“In the midst of all this political kerfuffle, the underlying economics of the U.S. are quite strong,” Marchionne told reporters Sept. 14 in Detroit. “The U.S. is well poised to take a big piece of the action in terms of economic recovery on a global scale.”
General Motors Co. deliveries rose 1.5 percent, less than analysts’ average estimate for a 2.8 percent increase. Ford Motor Co.’s light-vehicle sales slipped 0.2 percent, missing the 2.3 percent gain that was the average estimate of 11 analysts. Nissan Motor Co.’s deliveries dropped 1.1 percent, better than the average estimate of a 2.1 percent decline.
The recovery in the U.S. is countering sales declines in Europe’s auto market, which is headed for a 17-year low. Industry deliveries in Italy plunged 26 percent in September, Turin-based Fiat said yesterday in a statement. GM shares rose yesterday after hedge-fund manager David Einhorn said the stock was inexpensive and that the automaker’s European operations may break even in 2015.
“When you compare it to Europe, obviously it looks more positive,” Alan Baum, principal of auto-industry researcher Baum & Associates in West Bloomfield, Michigan, said of U.S. auto sales in a phone interview. “The auto industry has completed its comeback.”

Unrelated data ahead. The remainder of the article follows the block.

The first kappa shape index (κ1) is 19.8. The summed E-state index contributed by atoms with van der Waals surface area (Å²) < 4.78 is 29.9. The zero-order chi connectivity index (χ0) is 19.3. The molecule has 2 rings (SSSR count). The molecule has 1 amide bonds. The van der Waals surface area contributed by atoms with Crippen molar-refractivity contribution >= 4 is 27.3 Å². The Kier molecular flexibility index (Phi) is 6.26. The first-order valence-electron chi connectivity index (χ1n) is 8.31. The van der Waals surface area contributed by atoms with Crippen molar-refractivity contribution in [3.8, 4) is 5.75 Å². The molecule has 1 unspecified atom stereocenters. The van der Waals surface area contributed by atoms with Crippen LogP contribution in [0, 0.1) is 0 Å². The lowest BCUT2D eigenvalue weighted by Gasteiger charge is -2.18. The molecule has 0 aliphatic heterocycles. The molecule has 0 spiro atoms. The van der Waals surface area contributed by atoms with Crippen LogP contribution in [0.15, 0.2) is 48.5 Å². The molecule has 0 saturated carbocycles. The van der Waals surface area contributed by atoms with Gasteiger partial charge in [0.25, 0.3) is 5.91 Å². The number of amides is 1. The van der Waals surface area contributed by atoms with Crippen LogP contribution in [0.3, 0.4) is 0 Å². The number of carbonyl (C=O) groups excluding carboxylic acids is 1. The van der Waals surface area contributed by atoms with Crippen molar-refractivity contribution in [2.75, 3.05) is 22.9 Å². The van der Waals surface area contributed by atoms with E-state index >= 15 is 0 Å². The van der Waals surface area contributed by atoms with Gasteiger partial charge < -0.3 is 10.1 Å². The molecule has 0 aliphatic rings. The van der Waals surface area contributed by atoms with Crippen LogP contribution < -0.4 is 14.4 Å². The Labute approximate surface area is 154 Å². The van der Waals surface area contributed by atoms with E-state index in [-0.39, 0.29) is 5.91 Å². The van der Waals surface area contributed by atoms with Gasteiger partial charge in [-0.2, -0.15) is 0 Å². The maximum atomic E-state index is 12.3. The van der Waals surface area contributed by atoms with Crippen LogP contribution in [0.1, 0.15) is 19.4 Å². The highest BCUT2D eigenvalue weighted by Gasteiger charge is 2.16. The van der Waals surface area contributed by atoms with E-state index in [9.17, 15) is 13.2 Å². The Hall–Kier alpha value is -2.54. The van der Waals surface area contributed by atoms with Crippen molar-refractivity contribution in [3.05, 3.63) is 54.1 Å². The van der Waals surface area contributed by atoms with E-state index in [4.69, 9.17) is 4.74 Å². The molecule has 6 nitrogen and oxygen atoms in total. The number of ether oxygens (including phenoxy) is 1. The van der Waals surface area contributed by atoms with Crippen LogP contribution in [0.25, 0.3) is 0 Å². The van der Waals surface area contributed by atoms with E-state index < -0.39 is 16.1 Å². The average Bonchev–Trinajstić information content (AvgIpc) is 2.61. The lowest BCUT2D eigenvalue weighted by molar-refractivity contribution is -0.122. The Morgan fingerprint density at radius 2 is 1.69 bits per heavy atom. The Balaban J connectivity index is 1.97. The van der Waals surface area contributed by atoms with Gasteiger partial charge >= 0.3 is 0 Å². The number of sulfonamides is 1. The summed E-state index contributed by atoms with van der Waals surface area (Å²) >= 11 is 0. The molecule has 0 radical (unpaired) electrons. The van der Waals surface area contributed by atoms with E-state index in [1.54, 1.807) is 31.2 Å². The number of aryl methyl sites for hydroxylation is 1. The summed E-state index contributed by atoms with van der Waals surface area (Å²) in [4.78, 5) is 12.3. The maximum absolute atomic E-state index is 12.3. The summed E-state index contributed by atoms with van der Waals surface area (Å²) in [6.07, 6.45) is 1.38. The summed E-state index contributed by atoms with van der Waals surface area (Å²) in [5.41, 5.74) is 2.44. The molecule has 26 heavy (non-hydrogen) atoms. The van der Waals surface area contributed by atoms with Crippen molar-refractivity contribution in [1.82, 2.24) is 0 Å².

Banks, bolstered by loose monetary policy, are charging U.S. consumers the lowest interest rates on new-car loans since the Federal Reserve began surveying them in 1971. Chrysler, GM, Ford, Toyota and Nissan also offered zero-percent financing on some models, according to researcher Edmunds.com.
Toyota offered buyers zero-percent financing in September on seven models including the Corolla compact car and RAV4 sport-utility vehicle. Corolla deliveries climbed 43 percent to 23,026 and RAV4 sales surged 80 percent to 13,796, the Toyota City, Japan-based automaker said in a statement.
Toyota reduced spending on discounts and promotions in the U.S. in September by 15 percent to $1,908 per vehicle, Woodcliff Lake, New Jersey-based Autodata said yesterday in an e-mailed statement. Automakers reduced incentive spending in the market last month by 9.6 percent to an average of $2,405 per vehicle, Autodata said.
GM offered no-interest loans on the 2012 Chevrolet Cruze, Cadillac SRX, Buick Enclave and several other models, according to Edmunds. The Detroit-based automaker boosted Cruze sales by 42 percent to 25,787. Deliveries of the Cruze and new Sonic and Spark small cars helped drive a 29 percent increase in the automaker’s passenger-car sales.